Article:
What is it about the villain that captures our interest? Sure, they provide a force for the hero to battle. But there’s more than that. While the hero is a spotless and shining example of our virtue, the villain shines a light on those dark recesses of our soul. They have motivations that are far murkier. They’ve had to make the tough choices. They are the losers who have to keep pushing through when the world turns against them. A good villain makes a story memorable.
There are two sides to every story. The following books look at familiar stories from the villains’ point of view.
Medea: A Delphic Woman Novel by Kerry Greenwood
I know what you’re thinking: How could there be a good side to a woman who kills her own children. But did you know that Euripides was paid by the city of Corinth to write his version of this myth with Medea murdering her children? This modern interpretation is closer to the original.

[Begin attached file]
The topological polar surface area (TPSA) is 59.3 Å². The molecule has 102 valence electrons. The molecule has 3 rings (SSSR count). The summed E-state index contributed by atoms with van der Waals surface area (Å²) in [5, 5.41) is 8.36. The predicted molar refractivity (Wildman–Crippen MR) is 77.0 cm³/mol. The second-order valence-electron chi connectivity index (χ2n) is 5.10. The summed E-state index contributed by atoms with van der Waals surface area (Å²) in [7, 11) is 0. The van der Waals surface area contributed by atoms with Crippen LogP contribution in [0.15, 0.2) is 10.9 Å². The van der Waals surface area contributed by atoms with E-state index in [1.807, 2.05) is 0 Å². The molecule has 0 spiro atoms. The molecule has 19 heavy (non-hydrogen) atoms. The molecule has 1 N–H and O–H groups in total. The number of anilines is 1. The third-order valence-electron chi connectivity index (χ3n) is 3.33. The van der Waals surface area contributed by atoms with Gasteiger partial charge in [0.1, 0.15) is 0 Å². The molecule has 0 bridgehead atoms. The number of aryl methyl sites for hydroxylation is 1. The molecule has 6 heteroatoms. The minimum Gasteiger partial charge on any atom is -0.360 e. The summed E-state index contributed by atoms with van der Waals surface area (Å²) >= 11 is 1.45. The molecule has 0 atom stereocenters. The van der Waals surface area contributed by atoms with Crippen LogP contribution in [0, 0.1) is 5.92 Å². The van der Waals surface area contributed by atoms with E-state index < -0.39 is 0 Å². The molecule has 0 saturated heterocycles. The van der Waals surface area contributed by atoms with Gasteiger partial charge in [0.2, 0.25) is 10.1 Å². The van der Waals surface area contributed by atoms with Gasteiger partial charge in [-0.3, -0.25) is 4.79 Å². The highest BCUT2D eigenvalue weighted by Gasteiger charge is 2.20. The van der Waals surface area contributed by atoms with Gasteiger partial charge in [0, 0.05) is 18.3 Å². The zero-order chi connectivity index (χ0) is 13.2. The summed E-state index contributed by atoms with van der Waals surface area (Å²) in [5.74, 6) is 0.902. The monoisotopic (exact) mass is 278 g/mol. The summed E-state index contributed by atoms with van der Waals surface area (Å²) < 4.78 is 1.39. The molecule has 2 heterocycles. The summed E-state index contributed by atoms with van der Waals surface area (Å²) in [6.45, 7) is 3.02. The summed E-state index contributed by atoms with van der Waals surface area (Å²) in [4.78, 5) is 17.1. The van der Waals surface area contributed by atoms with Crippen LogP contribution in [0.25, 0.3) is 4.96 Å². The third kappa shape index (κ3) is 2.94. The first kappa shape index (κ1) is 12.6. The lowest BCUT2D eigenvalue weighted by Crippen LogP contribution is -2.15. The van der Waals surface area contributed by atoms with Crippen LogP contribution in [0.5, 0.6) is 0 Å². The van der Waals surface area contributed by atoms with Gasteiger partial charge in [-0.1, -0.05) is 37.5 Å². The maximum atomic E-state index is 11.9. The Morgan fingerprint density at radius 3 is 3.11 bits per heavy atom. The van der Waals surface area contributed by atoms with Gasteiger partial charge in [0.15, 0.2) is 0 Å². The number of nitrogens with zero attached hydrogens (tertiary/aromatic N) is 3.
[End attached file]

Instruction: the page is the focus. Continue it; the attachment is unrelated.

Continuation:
Fallen Founder: The Life of Aaron Burr by Nancy Isenberg
Aaron Burr is mostly remembered as the man who shot Alexander Hamilton in a duel. However, though he's been stricken from the pantheon of the Founding Fathers, Burr influenced our burgeoning nation in innumerable ways.
Darth Vader and Son by Jeffery Brown
This playful graphic novel reminds us that before Darth Vader was the Dark Lord of the Sith, he was just a single dad with a precocious young son.